3 Comments:

Blogger mm said...

Have you read the Grand Jury transcript? http://assets.espn.go.com/photo/2011/1107/espn_e_Sandusky-Grand-Jury-Presentment.pdf

It seems like the minimizing language comes from Penn State administrators Tim Curley and Gary Schultz. Based on their actions Paterno, and certainly Curley and Schultz, were only concerned with preventing future incidents occurring on University property. Unless I am missing something, McQueary did the bare minimum to not be labeled a horrible person. In addition to contacting his father, McQueary informed his superiors.

The Grand Jury also uncovered multiple eyewitness accounts of an incident in the fall of 2000, that took place in the showers of the Lasch Building. Again, the supervisor of those University employees/witnesses knew of the incident. The Penn State administrators who did not report these incidents and did not protect and aid the witnesses/employees are ultimately the ones to blame.

Also in the Grand Jury transcript, the fact that in 1998, the University Police and the district attorney knew of an incident involving Sandusky showering at Penn facilities with a child. University Police listened to phone calls between Sandusky and the victim's mother.

Could McQueary have done more? Absolutely. Is his inaction indicative of supreme moral failing or an inability to do something supererogatory? I don't know. What is clear is that Penn State, Paterno, Curley, Schultz and others went out of their way to protect Penn State/themselves by protecting a pederast. They belong in front of a jury of their peers.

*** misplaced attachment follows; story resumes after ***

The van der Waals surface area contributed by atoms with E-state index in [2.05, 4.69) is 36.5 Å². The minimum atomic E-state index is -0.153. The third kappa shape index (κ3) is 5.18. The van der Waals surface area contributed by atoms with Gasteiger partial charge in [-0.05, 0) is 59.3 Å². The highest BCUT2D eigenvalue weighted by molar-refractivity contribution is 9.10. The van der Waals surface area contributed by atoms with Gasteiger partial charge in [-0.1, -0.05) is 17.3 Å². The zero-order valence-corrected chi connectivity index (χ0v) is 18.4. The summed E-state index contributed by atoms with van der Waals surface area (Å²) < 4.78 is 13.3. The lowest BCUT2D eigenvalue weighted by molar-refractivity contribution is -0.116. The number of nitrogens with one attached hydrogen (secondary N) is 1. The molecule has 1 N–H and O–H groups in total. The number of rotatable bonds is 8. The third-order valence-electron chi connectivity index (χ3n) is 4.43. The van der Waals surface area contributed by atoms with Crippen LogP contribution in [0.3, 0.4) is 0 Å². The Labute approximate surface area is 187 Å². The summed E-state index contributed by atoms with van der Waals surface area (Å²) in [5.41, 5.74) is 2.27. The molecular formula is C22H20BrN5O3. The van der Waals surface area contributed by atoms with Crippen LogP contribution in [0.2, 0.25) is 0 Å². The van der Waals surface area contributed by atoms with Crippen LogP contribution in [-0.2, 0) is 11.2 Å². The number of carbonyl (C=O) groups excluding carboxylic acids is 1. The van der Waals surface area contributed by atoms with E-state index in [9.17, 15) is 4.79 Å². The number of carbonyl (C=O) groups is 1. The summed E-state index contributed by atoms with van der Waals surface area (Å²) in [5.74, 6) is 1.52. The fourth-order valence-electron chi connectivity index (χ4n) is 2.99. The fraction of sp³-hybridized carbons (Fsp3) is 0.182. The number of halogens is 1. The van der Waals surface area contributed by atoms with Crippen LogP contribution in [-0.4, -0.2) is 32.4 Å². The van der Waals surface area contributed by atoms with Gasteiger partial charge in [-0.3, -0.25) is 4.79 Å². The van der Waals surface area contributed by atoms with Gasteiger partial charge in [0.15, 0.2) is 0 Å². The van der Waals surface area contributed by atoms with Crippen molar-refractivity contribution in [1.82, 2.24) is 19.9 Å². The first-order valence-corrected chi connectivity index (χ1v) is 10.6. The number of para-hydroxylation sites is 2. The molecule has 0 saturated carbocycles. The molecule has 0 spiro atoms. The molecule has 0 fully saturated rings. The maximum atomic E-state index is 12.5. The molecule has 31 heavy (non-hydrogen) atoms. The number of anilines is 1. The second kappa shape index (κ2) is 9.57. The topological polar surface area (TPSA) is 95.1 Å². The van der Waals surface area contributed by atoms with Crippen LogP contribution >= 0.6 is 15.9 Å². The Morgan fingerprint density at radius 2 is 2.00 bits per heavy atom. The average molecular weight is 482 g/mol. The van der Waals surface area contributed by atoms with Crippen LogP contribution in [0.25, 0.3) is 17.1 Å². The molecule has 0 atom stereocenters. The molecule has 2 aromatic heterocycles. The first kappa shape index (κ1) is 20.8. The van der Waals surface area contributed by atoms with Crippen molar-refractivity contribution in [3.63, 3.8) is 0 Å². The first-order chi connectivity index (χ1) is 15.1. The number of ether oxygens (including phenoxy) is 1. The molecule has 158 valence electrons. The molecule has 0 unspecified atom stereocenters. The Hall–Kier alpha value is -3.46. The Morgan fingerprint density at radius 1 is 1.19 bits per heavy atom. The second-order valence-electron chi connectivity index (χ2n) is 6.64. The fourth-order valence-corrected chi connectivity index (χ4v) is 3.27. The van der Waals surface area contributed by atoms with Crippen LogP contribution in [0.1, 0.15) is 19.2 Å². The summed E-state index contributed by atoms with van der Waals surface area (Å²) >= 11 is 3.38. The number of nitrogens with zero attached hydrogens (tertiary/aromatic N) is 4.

November 10, 2011 at 12:44 AM  
Blogger Diesel said...

Why not toss McQueady into the pile? (FWIW, I only focused on Paterno and McQueady because I don't hear anyone defending the other two) He cannot say he did everything he could to make sure that someone he KNEW was a child rapist was incapable of doing it again. If anything, you could craft a defense for those men whose knowledge of the incident was only second-hand, but what McQueady, the first-hand witness in a position to do something while the attack was happening, decided to do was: 1) Not stop the attack while it was happening; 2) Concern himself more with "chain of command" than moral turpitude; 3) Sit on it for a near decade when he realized his superiors weren't willing to do anything about it.

This man witnessed the attack, and described in lurid detail one of the few things put to paper that has ever made me feel physically ill. I don't know McQueady could have seen that, done as little as he did, and continue to walk this earth with any semblance of self-worth.

November 10, 2011 at 9:31 AM  
Blogger mm said...

The other guy that witnessed Sandusky was a Korean war veteran. It seems like the pattern was information about Sandusky get to someone in a position of authority at Penn and then it didn't go any further. Penn knew about Sandusky since 1998. Contrast this with the wrestling coach at the high school. He informed school administrators and they called the police.

All it took for McQueary to cooperate with authorities was to be put in front of them. Paterno, et al. knew since at least 1998 (right around the time Sandusky is told he wouldn't become the next head coach and then is fired the next year) that this guy was a predator.

What is your take on the janitor that saw Sandusky in 2000? Is part of the ire directed at McQueary based on his post-2002 career? Isn't the career arc of McQueary telling in that this is Paterno and admins following through on ensuring that this guy never goes to the authorities? I don't think this story is done and ass the number of victims climbs over 20 we are going to hear more stories in which people in power at Penn knew about this piece of shit.

November 10, 2011 at 4:26 PM